By all means, the Shenmue 3 Kickstarter has been a fantastic financial success. At the time of writing, the game has earned $5,652,645, well over its original goal of two million. Fans have been asking for Shenmue 3 for ages, and Yu Suzuki has always wanted to find an outlet that would let him continue making his vision for the Shenmue story. As it stands, Shenmue 3 is the most successful video game Kickstarter of all time, blasting past Koji Igarashi’s Bloodstained: Ritual of the Night , and easily breaking the landmarks set by games such as Hiveswap and Broken Age . It’s a success all around and everybody wins… right?
Well, as happy as I am that Shenmue 3 is being made, and as supportive as I am of Kickstarter in general, Shenmue 3 is setting a disturbing precedent where AAA companies withhold funding until a game succeeds on Kickstarter first.
On the surface, everything is fine. It operates just like any other Kickstarter, for a consumer. You pitch in your money, get your rewards, and the game gets made. Heck, it might even be a little bit better as the support from a third party publisher will reduce the chance that the Kickstarter will fail. Pressure from a big company like Sony will pretty much guarantee that the final product doesn’t get lost to the Kickstarter ether.
But, in a way, these sort of publishing relationships are undermining the whole point of Kickstarter’s existence, and for that matter the point of our traditional publishing mode.
Let’s examine these two models of funding. In the traditional model of funding, a publisher, who has much more money than a developer, gives that developer cash in order to fund the development of a project. In return, the publisher also gets a heavy chunk of the profits. The heaviest, actually. Primarily, money is made for publishers, and developers make only around 10% of each sale once all fees are paid. But there’s a reason for this relationship. The publisher is taking most of the risk, by investing most of their money up front, and so the publisher gets the most return, if the game succeeds. If it fails, they stand to lose money. These are the risks inherent in being a publisher, or any sort of investor.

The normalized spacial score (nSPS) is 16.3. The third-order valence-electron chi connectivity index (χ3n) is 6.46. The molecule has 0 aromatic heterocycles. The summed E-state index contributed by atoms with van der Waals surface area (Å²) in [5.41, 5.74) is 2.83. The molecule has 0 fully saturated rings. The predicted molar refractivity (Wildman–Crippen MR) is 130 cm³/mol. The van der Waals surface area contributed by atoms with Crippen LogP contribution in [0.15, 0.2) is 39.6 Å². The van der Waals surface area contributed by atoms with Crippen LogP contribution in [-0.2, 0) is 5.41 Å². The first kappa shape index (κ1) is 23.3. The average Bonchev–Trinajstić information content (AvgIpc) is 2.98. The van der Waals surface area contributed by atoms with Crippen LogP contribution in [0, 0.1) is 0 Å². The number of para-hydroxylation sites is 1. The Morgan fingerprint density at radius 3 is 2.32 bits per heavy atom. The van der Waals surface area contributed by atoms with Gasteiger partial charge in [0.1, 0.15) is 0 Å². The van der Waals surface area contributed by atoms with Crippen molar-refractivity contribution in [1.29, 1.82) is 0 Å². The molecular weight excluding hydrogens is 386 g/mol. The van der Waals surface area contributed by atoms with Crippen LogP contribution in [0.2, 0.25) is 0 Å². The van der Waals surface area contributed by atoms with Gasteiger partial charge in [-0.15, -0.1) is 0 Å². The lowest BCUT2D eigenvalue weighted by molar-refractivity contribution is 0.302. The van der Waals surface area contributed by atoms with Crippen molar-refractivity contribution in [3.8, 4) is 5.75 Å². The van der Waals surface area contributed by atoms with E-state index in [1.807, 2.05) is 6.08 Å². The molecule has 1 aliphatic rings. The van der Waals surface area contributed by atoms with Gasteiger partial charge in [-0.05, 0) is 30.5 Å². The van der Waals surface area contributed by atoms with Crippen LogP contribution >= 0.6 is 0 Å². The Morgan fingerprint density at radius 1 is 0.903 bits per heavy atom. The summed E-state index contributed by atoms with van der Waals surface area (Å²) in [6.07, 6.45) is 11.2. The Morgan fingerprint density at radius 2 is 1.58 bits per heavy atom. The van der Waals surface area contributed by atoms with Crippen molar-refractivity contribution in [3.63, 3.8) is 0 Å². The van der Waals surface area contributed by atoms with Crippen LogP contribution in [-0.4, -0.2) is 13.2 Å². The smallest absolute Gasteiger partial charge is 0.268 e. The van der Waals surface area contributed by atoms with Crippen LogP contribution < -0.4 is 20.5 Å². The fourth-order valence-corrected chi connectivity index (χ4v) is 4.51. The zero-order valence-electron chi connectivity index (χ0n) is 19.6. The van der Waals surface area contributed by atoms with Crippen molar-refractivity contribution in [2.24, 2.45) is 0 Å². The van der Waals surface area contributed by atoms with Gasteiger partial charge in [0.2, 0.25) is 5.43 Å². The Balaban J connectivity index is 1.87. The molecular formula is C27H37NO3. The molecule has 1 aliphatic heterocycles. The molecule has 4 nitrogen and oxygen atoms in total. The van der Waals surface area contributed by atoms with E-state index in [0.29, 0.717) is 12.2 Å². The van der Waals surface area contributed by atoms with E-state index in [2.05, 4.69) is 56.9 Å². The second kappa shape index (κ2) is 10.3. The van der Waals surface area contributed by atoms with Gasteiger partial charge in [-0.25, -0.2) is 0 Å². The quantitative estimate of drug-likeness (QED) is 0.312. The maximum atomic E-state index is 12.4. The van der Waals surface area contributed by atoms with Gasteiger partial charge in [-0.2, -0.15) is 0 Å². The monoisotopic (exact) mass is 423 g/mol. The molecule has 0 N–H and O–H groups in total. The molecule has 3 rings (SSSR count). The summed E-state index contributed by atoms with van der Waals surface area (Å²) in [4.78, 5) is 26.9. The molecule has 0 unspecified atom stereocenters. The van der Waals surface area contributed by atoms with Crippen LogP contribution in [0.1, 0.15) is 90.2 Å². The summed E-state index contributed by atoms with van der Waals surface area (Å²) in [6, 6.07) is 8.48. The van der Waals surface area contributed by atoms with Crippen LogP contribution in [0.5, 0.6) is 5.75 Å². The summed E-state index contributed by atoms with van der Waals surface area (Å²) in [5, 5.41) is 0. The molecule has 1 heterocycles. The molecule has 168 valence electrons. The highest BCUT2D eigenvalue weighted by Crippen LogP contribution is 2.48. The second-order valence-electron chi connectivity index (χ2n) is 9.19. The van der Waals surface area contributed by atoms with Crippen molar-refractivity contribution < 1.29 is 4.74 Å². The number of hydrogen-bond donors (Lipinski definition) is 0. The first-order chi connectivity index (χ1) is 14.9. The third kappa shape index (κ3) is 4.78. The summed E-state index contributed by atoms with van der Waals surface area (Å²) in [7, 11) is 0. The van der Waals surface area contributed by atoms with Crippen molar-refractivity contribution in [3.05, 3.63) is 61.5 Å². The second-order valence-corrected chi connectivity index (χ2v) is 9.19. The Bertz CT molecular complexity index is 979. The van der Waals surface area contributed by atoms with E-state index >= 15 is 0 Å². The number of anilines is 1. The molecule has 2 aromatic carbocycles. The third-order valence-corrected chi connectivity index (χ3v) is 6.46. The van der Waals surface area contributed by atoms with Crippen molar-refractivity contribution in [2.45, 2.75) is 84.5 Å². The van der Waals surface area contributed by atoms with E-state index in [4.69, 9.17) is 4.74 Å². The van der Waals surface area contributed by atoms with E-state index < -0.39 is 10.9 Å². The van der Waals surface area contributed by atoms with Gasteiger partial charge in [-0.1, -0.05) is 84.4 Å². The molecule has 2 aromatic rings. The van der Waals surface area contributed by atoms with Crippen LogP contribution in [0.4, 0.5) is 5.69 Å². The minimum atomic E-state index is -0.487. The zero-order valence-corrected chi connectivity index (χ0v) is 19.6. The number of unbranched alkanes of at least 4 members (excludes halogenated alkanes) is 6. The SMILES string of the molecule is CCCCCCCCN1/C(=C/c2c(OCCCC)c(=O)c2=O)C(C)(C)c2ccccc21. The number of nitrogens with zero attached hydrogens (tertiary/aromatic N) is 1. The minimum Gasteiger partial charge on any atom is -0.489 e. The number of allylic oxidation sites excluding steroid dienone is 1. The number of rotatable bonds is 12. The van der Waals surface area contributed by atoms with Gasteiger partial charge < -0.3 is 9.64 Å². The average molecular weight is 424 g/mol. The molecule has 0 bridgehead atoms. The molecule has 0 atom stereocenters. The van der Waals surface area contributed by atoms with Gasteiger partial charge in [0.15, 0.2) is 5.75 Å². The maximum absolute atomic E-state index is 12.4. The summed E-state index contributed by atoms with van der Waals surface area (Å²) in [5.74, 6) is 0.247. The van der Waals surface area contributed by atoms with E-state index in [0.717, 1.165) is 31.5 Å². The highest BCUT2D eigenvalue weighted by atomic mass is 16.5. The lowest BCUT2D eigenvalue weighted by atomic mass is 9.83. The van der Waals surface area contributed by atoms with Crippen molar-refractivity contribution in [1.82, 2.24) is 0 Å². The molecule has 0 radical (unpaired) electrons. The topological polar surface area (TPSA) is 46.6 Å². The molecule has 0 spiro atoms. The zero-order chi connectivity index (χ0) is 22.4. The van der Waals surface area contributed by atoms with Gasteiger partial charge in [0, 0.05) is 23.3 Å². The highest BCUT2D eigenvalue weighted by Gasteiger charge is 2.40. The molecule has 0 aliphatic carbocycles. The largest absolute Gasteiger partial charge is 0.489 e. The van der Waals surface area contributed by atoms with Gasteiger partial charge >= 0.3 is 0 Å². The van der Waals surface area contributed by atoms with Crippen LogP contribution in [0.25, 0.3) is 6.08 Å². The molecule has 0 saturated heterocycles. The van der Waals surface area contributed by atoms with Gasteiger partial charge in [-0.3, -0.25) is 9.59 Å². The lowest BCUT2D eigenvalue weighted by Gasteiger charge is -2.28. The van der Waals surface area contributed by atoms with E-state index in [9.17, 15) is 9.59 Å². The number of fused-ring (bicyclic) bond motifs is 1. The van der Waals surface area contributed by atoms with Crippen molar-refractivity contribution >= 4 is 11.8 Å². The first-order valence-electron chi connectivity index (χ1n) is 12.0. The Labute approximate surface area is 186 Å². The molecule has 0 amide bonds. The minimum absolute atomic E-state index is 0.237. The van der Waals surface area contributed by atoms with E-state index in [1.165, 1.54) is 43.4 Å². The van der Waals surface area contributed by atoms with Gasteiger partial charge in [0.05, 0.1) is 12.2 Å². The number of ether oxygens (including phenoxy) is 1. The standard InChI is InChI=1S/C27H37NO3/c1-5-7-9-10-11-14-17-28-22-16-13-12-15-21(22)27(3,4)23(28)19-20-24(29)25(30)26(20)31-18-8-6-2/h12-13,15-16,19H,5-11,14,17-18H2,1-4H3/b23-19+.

Unfortunately the desire to not lose money can cause publishers and investors to become super conservative with who they give funds to. Innovation is scary, and so great new ideas tend to not get funded. That’s where Kickstarter comes in.
Kickstarter allows fans to take the risk, instead of a publisher. We all give a developer some money, and expect it to deliver on its promise. The risk is that it doesn’t deliver on that promise, and we just lose our money. But if it comes through, then we get the game we wanted, and, perhaps even better, profit can go directly to the developer. No publisher took a risk, and our risk payoff was already made, so the developer makes a higher percentage of the money returned. The drawback is that crowdfunding simply doesn’t have the same financial capacity that a AAA publisher does. We may be able to give a developer a couple million, but the biggest AAA games have budgets in the 10-50 million dollar range.
But this new arrangement, Kickstarting before getting AAA funding, kind of undermines the whole risk taking process. Basically, it allows a AAA company to invest in a game with 0 risk. Now, all the risk is offloaded onto the consumer. But the consumer isn’t getting rewarded, nor is the developer! It’s the publisher who is getting rewarded! Now, fans have to take the initial risk of funding, while publishers make all the money, and developers are left in the lurch! How is that fair? Why should investors have to not take risks? That’s their whole purpose!
So while I’m very happy that Shenmue III is getting funded, it is distressing to see other indie developers enter into similar agreements, such as Lab Zero with their new 2D RPG Indivisible . It really feels like this is a case of investors holding their funds hostage until enough gamers prepay for a game that doesn’t even exist yet! How ludicrous is that?